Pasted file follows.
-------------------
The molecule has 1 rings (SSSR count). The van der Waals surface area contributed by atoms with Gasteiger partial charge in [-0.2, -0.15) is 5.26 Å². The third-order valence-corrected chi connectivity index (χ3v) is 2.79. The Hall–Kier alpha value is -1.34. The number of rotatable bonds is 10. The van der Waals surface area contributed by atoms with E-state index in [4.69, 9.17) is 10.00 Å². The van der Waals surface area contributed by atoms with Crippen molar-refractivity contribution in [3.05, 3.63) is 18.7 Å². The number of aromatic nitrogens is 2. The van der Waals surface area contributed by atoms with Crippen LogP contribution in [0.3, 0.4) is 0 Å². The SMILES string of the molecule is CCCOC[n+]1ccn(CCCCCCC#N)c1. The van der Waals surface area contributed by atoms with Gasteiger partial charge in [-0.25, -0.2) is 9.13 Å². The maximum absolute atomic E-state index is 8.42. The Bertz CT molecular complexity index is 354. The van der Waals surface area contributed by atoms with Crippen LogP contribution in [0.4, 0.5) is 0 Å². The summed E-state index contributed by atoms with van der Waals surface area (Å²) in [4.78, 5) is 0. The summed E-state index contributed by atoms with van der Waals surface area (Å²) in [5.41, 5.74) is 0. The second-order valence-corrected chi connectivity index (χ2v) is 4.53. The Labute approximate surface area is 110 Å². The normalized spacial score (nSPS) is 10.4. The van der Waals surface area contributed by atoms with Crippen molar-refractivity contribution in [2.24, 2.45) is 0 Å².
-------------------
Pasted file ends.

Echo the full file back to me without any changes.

The molecule has 1 rings (SSSR count). The van der Waals surface area contributed by atoms with Gasteiger partial charge in [-0.2, -0.15) is 5.26 Å². The third-order valence-corrected chi connectivity index (χ3v) is 2.79. The Hall–Kier alpha value is -1.34. The number of rotatable bonds is 10. The van der Waals surface area contributed by atoms with E-state index in [4.69, 9.17) is 10.00 Å². The van der Waals surface area contributed by atoms with Crippen molar-refractivity contribution in [3.05, 3.63) is 18.7 Å². The number of aromatic nitrogens is 2. The van der Waals surface area contributed by atoms with Crippen LogP contribution in [0.3, 0.4) is 0 Å². The SMILES string of the molecule is CCCOC[n+]1ccn(CCCCCCC#N)c1. The van der Waals surface area contributed by atoms with Gasteiger partial charge in [-0.25, -0.2) is 9.13 Å². The maximum absolute atomic E-state index is 8.42. The Bertz CT molecular complexity index is 354. The van der Waals surface area contributed by atoms with Crippen LogP contribution in [0.4, 0.5) is 0 Å². The summed E-state index contributed by atoms with van der Waals surface area (Å²) in [4.78, 5) is 0. The summed E-state index contributed by atoms with van der Waals surface area (Å²) in [5.41, 5.74) is 0. The second-order valence-corrected chi connectivity index (χ2v) is 4.53. The Labute approximate surface area is 110 Å². The normalized spacial score (nSPS) is 10.4. The van der Waals surface area contributed by atoms with Crippen molar-refractivity contribution in [2.24, 2.45) is 0 Å².